Volume 1, Issue 12: On Ritual and Creation

Hi friends! In the before times, I would frequently wear a bold lipstick. But now I am wearing a mask when I leave the apartment so I’ve stepped up my earring game:

<image is closeup of my earring, which is a large clear resin rainbow with glitter and a strap of my overalls with an enamel pin that says "hello I'm doing my best">

Finding little bits of joy where I can, you know?

I’ve been having a lot of conversations with loved ones where we talk about “the thing we’re doing that gives us a sense of having our shit together because everything else feels out of control.”

For my wife, it’s occasionally doing more to her hair than just washing it (i.e., styling it and putting product in it), putting on makeup, and “real clothes.”

For one of my friends, it’s always having clean laundry.

For another, it’s making tea in an actual teapot. She usually has just under two cups of tea in the morning so she started making tea in a teapot and we are in California; this is not necessarily typical American behavior.

For a few friends, it’s tending to their vegetable gardens and house plants.

For me, it’s baking cookies from scratch and then storing them IN A FUCKING COOKIE JAR! IN MY ACTUAL COOKIE JAR! LOOK AT IT!

<image is of a very large ceramic cookie jar shaped like a pineapple>

Everything else feels like a dumpster fire right now, but everyone I talked to above mentioned these things as “the thing” that makes them feel like, okay, everything is trash, but I can control this thing. This thing that makes us feel grounded and present.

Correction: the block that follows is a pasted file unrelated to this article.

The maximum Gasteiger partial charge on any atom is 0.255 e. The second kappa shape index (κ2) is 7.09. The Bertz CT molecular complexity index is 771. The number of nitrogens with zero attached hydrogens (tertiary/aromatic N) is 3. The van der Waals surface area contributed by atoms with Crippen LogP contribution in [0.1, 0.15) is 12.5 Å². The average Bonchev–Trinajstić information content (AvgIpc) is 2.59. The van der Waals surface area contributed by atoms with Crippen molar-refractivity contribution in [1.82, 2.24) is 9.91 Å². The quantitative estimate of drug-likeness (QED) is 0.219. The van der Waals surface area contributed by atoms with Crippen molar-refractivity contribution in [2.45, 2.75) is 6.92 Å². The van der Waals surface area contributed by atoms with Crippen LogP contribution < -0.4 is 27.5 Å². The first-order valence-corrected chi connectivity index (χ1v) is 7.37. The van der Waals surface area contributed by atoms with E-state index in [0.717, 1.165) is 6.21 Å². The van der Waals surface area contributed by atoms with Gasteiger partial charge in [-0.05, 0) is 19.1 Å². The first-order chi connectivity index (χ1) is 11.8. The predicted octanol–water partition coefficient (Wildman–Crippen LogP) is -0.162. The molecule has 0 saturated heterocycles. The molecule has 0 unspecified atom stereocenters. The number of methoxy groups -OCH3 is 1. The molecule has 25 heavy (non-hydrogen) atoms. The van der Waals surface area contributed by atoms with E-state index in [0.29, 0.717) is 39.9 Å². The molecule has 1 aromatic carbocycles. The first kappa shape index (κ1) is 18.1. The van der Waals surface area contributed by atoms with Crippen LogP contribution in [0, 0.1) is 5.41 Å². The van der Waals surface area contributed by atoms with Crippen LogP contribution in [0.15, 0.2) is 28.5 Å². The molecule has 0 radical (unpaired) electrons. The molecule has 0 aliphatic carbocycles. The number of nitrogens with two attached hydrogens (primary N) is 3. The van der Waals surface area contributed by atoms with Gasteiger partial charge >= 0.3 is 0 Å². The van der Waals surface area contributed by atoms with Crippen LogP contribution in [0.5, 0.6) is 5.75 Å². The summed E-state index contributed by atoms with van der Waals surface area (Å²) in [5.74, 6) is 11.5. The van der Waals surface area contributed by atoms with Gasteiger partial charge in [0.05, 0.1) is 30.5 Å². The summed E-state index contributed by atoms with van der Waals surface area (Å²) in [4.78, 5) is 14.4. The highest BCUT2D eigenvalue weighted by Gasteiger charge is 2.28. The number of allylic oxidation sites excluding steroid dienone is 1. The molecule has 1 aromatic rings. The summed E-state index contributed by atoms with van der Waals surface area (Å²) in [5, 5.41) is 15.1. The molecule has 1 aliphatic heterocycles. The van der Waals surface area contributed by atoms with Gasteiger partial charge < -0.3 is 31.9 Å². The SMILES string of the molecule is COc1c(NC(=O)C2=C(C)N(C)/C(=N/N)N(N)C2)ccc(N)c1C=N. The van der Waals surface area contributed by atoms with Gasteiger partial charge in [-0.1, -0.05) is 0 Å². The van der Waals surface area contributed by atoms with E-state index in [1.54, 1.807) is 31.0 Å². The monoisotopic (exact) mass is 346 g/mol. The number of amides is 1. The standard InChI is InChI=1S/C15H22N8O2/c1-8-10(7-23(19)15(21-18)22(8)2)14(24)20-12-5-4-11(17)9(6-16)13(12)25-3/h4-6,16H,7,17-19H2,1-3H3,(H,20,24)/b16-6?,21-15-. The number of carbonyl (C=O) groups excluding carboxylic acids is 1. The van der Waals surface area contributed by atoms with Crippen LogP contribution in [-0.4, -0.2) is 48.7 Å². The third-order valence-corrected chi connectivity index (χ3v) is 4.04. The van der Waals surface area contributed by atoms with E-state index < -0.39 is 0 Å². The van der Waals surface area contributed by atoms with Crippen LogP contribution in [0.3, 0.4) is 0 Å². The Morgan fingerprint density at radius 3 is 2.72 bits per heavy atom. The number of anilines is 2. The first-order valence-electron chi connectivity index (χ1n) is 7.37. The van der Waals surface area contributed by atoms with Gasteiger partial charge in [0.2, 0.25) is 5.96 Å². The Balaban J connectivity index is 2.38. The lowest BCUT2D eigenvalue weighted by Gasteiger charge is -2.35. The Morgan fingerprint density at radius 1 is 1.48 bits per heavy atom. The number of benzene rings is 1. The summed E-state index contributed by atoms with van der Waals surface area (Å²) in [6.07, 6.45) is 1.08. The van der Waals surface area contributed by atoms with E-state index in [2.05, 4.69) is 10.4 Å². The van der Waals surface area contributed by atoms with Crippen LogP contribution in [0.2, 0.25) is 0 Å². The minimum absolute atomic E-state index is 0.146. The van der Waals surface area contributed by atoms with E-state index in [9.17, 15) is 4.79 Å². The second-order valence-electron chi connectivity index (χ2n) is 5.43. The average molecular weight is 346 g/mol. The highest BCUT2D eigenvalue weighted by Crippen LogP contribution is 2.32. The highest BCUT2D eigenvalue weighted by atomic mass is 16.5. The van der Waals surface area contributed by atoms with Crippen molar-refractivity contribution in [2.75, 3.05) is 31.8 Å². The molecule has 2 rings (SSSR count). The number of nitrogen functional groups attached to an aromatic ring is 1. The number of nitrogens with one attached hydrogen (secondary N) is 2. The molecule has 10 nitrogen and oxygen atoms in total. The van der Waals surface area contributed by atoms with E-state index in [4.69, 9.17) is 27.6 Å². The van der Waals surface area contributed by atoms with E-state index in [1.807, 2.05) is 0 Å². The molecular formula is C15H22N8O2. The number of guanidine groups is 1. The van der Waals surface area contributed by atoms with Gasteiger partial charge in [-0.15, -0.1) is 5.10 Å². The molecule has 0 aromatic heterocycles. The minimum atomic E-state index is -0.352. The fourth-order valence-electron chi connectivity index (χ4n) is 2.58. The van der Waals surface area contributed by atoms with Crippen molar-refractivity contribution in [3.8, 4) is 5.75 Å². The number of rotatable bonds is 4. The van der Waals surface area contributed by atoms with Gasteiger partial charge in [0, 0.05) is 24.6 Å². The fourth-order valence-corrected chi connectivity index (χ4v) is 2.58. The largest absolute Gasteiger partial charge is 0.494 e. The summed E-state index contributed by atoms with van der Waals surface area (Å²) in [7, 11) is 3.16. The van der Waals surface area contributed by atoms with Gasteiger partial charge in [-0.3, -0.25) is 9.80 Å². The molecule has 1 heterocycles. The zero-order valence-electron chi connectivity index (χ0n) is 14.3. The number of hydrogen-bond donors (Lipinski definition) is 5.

I started thinking about all our “things” as a group and tried to figure out what they have in common. They all involve multiple steps, or, to put it slightly differently, a bit of ritual. Baking cookies has the recipe, the taking out the butter to soften at room temperature, the careful measuring of ingredients. Making tea. Doing laundry. Putting on makeup. Making sure your plants are watered correctly and on schedule. Steps and rituals.

In a way, they remind me of the anxiety countdown tool, when, if you are having a bout of anxiety, you try to find and focus on:

  • 5 things you can see

  • 4 things you can touch

  • 3 things you can hear

  • 2 things you can smell

  • 1 thing you can taste

It’s not lost on me that many people who, in the before times, were not diagnosed with mental illness are now finding use in tools that some of us have been using for years.

The other thing that all these rituals have is that there’s something to show at the end of it. We’ve created or grown food. We’ve done our hair. We’ve made tea to help get through the morning.

And I think that’s the key to what has kept me, at least, from melting down: the ability to create. There is A LOT being torn down, burned down, and thrown away right now both literally and figuratively. And I’m not sad about it. Shit needs to GO.

But maybe it’s time to think about what we’re bringing forward. What are we filling this space with, both in the world and in our lives? What are we making that is new? I have no answers to these big questions. I just know that rituals and small creations are what are giving me, some loved ones, and maybe you(?) a sense of stability and hope right now. And right now, that is enough.

I don’t really know how to end this today, so here’s my friend’s cat again:

That’s it for this week! If you enjoy this newsletter, feel free to subscribe, forward it to a friend, and/or give me a tip! Super Supporters get a handwritten thank you card!

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July 5, 2020
<image is of three bright blue envelopes with rainbow flaps and a shiny cloud sticker>

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